We’re excited to announce a new group at PLOS called PLOS Labs, which we created to develop disruptive ideas and products for science communication. We will be putting software prototypes in front of researchers to gather feedback on both the concepts and implementation, and coordinating open-source development projects to implement many of these ideas. We would love to have you join this effort – please sign up to participate.
With your support, non-profit PLOS has grown into a successful publisher, and open access is in the ascendancy. But PLOS has always been about more than open access – it’s about making science communication faster and better. And there are a lot of things that could be faster and better in the way journals – including PLOS – work today.
PLOS Labs is here to change this. It exists to take disruptive ideas and turn them in to tangible products, and is eager to work with our community of authors, editors and reviewers to make sure we do this right. PLOS Labs is also interested in forming partnerships with inventive individuals, organizations and publishers, large and small.
Sign up to opt-in to our evaluation pool. For each project, we will select individuals and email you instructions on how you can help. Testing will generally involve using product prototypes and then answering some questions. Some users we’ll be calling by phone or video chat, or inviting into our SF offices for deeper discussions (if you opt in for that level of participation). Each online experiment will take no more than 30 minutes of your time, some as few as 5 minutes, and we’ll ask for volunteers who can give more time responding to us by phone and video chat.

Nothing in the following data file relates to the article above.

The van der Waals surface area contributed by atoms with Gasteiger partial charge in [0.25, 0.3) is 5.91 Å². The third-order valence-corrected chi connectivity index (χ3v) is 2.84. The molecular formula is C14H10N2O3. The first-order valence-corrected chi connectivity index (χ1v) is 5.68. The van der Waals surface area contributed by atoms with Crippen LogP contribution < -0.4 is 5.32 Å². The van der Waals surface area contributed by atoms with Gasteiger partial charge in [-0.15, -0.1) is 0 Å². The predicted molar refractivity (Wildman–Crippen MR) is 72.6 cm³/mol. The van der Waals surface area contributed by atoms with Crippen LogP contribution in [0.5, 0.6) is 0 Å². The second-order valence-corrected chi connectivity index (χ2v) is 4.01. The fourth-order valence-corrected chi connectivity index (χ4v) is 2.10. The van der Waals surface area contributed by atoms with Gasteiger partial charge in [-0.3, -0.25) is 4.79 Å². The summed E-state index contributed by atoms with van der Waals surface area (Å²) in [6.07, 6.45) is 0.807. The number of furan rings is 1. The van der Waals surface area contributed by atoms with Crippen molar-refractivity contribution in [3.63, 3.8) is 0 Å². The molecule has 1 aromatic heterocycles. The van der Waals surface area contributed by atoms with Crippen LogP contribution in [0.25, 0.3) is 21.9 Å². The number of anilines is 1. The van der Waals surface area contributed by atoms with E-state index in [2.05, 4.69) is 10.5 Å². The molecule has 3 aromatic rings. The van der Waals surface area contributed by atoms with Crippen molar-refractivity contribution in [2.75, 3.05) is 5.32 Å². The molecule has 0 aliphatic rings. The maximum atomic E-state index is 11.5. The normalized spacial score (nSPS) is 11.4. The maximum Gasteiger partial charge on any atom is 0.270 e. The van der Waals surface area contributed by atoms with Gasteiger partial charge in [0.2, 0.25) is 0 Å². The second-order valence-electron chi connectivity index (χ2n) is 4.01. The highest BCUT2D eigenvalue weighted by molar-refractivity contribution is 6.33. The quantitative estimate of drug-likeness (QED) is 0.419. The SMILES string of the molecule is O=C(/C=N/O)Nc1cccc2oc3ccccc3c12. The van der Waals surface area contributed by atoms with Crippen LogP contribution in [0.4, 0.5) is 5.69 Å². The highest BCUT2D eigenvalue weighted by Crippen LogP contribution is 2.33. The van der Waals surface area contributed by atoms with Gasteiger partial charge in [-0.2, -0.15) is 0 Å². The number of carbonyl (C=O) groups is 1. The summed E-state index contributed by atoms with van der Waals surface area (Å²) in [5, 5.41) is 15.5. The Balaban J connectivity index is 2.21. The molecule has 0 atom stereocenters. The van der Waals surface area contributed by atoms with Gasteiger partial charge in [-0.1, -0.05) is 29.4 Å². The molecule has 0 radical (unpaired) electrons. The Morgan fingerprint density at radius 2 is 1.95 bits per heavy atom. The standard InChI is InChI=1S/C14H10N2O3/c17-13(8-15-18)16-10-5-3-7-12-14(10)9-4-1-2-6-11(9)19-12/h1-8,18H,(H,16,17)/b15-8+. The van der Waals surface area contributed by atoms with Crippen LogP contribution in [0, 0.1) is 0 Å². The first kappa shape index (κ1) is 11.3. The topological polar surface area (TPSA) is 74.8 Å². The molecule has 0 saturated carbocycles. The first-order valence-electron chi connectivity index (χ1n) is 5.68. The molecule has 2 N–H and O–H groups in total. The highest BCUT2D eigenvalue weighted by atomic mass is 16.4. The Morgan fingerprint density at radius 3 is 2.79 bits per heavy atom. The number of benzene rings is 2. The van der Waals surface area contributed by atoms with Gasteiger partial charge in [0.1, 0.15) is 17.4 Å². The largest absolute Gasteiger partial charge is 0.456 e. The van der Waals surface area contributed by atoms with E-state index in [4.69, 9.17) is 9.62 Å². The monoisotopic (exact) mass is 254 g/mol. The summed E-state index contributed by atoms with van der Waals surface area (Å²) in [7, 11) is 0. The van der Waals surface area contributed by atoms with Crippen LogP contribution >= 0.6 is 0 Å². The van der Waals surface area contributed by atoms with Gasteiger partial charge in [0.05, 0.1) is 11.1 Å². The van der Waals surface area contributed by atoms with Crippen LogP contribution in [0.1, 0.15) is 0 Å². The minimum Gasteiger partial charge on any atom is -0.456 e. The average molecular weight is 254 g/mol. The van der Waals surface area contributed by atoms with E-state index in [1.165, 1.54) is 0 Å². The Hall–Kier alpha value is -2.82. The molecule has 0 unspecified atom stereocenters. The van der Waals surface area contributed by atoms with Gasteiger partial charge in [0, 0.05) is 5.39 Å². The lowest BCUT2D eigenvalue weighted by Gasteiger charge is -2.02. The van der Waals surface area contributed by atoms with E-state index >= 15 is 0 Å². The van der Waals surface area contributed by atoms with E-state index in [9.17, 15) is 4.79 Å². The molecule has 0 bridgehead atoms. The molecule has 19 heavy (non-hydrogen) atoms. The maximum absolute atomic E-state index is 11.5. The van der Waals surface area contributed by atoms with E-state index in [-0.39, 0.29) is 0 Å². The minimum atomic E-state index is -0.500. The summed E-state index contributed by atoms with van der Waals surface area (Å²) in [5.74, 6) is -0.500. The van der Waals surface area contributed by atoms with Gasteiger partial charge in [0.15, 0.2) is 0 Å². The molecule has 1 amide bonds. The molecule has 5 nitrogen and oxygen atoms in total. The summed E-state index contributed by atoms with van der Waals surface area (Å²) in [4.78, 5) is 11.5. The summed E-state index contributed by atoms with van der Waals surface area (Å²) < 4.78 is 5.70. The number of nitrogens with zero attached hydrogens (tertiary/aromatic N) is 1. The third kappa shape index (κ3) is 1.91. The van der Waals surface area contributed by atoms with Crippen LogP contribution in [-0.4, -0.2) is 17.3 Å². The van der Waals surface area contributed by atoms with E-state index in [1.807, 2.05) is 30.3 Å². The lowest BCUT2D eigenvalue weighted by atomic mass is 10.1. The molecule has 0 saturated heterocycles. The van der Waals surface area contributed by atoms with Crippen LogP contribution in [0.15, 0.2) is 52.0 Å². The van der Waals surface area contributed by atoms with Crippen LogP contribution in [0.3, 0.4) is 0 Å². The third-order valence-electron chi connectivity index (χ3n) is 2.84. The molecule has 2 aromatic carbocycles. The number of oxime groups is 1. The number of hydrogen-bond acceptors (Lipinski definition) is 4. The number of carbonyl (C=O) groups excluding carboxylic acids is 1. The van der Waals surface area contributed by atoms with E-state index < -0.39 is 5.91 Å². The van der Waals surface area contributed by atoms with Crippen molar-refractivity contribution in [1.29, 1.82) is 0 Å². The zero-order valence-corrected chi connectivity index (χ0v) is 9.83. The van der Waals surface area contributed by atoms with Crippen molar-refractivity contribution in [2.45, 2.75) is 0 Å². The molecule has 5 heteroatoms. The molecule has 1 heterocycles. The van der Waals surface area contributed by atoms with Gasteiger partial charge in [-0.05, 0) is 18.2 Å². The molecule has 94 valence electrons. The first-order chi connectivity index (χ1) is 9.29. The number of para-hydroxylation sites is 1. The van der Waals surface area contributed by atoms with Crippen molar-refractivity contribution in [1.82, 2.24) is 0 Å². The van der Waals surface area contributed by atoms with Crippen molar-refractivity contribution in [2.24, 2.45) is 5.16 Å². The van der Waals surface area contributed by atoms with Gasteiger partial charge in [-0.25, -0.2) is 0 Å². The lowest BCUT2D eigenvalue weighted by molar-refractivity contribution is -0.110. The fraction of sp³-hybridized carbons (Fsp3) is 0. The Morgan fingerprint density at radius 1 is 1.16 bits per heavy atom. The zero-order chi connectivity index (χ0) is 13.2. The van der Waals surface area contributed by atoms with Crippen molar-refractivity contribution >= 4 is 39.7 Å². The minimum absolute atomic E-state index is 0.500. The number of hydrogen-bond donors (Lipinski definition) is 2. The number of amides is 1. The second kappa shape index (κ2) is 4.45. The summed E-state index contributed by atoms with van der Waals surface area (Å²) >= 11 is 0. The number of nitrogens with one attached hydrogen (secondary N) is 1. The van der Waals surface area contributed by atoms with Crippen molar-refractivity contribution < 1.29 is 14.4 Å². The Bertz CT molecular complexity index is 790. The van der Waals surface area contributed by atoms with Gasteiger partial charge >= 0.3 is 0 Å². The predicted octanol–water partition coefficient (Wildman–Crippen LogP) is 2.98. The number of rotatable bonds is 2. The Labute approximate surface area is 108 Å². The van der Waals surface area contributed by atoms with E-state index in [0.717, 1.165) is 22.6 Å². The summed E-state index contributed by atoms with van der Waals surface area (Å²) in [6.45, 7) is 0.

PLOS Labs is led by Jonathan Dugan, who has worked extensively with technology start-ups, remains active in the vibrant Bay Area venture community, and teaches entrepreneurship. We’re looking forward to doing what we do best: working with scientists to innovate and make research work better so that together we can continue to fulfill the PLOS mission of leading a transformation in research communication.
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